Deadlines for two grants programmes are approaching: Dogs Trust Worldwide’s International Grants Programme, and Dogs Trust’s Canine Welfare Grant Programme.
Dogs Trust Worldwide is currently supporting 41 groups whose work includes: catch, neuter, vaccinate, and return projects for street dogs; educating children to be safe around dogs; carrying out rabies vaccination campaigns; and providing subsidised vet treatment to low-income groups, in countries including Russia, Bali, Ecuador, Bangladesh, Sri Lanka and Australia. One charity it has supported since 2018 is the NSPCA, recently approving a further grant for its work in South Africa.
Dogs Trust Worldwide will support well-governed work taking place outside of the UK and Ireland, and well-planned projects that have the potential to make a strong impact. The charity will take applications for projects that other organisations can learn from, and that contribute towards encouraging responsible dog ownership or humane management of dog populations. All projects must be sustainable and make a measurable difference.
Karen Reed from Dogs Trust Worldwide said:
“Dogs Trust Worldwide was set up in 2016 so we could continue the work of Dogs Trust overseas. A big part of what we do is our International Grants Programme, through which we support in-country partners to help improve dog welfare across the world.
“The NSPCA’s Special Investigations Unit focuses on investigating underground dog fighting and has undertaken the highest number of successful dog fight raids in the country. They have been seeing a wave of nationwide demand for their skills, from veterinary clinics, animal welfare organisations and the public.
“Dogs Trust Worldwide has been a supporter of the NSPCA since 2018 and is committed to helping them bring an end to cruel dog fighting across South Africa. Our support is increasing their capacity and ability to react to intelligence immediately, which is having a direct impact on the number of dogs they rescue, along with arrests and the prosecution of perpetrators.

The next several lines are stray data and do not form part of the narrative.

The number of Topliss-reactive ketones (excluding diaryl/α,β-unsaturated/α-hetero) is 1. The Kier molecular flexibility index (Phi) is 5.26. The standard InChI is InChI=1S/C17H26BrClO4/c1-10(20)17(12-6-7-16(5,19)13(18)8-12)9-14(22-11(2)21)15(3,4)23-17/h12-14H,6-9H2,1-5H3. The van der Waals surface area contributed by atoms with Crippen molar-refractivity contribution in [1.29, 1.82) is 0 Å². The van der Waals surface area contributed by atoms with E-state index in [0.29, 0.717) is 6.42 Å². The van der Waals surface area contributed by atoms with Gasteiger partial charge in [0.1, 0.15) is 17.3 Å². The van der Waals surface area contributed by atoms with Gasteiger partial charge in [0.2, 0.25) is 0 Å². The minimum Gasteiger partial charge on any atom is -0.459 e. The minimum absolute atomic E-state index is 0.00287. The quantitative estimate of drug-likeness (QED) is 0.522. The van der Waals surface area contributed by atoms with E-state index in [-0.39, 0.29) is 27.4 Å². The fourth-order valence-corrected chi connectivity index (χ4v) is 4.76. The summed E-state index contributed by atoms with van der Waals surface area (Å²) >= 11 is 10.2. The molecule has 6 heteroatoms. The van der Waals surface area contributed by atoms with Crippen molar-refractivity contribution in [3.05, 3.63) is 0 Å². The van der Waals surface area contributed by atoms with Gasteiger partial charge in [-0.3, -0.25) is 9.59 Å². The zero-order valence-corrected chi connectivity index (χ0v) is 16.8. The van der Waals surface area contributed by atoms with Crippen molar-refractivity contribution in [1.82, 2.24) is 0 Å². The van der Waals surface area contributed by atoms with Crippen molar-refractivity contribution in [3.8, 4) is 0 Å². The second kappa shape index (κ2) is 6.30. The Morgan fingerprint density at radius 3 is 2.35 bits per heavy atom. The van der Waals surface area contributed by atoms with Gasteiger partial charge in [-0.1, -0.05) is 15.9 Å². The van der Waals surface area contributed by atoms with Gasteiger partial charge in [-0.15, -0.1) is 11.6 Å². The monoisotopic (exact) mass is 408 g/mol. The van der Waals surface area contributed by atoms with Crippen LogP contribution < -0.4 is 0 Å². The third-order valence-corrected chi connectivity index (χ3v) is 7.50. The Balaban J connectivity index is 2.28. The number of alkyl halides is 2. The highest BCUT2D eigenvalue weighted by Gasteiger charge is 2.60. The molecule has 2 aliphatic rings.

“Alongside their own cases, the guidance and assistance the NSPCA are providing to other organisations in identifying dog fighting activities and maturing cases is also seeing results.”
In the UK, Dogs Trust is calling for preliminary applications from researchers seeking funding for projects which positively impact dog welfare. The deadline for applications through its Canine Welfare Grants (CWG) Programme is 12 May.
Paula Boyden, Dogs Trust Veterinary Director, said:
“Applications for projects can cover an enormous range of subjects that help improve our understanding of dog welfare. In the past, we have seen research that has looked into the health risks of breeding dogs with short muzzles and another led to the discovery of a genetic variant that predisposes some dogs to the condition Syringomyelia.
“The applications we receive will go through a rigorous two stage assessment process. We accept projects with timeframes of between approximately one and three years, depending on the subject area.”
Applicants should be focusing on one of the following areas:
· The genetic basis of disease or reduced welfare in dogs
· Healthy ageing in dogs
· Epidemiology of disease
· The welfare of dogs suffering from chronic disease
Dogs Trust does not support any studies that require a Home Office licence for the use of animals in scientific research.
Further information is available online and anyone interested in applying for funding should email email@example.com.